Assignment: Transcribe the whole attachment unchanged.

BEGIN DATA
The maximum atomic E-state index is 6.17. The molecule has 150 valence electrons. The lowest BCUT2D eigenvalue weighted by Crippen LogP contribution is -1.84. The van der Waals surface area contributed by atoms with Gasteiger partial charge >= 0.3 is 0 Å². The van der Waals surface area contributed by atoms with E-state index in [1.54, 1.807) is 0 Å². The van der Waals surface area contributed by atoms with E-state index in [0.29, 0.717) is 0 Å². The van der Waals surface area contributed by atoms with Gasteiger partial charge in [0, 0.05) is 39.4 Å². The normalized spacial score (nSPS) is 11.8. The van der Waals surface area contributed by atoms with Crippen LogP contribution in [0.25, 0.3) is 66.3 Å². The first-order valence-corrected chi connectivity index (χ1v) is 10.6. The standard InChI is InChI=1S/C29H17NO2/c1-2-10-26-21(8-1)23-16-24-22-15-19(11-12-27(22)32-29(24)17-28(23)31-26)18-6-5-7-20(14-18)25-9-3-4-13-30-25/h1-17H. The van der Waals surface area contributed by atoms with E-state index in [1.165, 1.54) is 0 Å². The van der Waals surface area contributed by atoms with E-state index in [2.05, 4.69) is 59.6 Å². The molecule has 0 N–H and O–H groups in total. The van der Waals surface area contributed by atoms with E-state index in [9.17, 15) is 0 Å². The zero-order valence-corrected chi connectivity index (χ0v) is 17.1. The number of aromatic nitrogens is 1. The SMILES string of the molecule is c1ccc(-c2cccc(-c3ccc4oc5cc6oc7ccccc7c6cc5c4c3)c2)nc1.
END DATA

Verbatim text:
The maximum atomic E-state index is 6.17. The molecule has 150 valence electrons. The lowest BCUT2D eigenvalue weighted by Crippen LogP contribution is -1.84. The van der Waals surface area contributed by atoms with Gasteiger partial charge >= 0.3 is 0 Å². The van der Waals surface area contributed by atoms with E-state index in [1.54, 1.807) is 0 Å². The van der Waals surface area contributed by atoms with E-state index in [0.29, 0.717) is 0 Å². The van der Waals surface area contributed by atoms with Gasteiger partial charge in [0, 0.05) is 39.4 Å². The normalized spacial score (nSPS) is 11.8. The van der Waals surface area contributed by atoms with Crippen LogP contribution in [0.25, 0.3) is 66.3 Å². The first-order valence-corrected chi connectivity index (χ1v) is 10.6. The standard InChI is InChI=1S/C29H17NO2/c1-2-10-26-21(8-1)23-16-24-22-15-19(11-12-27(22)32-29(24)17-28(23)31-26)18-6-5-7-20(14-18)25-9-3-4-13-30-25/h1-17H. The van der Waals surface area contributed by atoms with E-state index in [1.165, 1.54) is 0 Å². The van der Waals surface area contributed by atoms with E-state index in [2.05, 4.69) is 59.6 Å². The molecule has 0 N–H and O–H groups in total. The van der Waals surface area contributed by atoms with E-state index in [9.17, 15) is 0 Å². The zero-order valence-corrected chi connectivity index (χ0v) is 17.1. The number of aromatic nitrogens is 1. The SMILES string of the molecule is c1ccc(-c2cccc(-c3ccc4oc5cc6oc7ccccc7c6cc5c4c3)c2)nc1.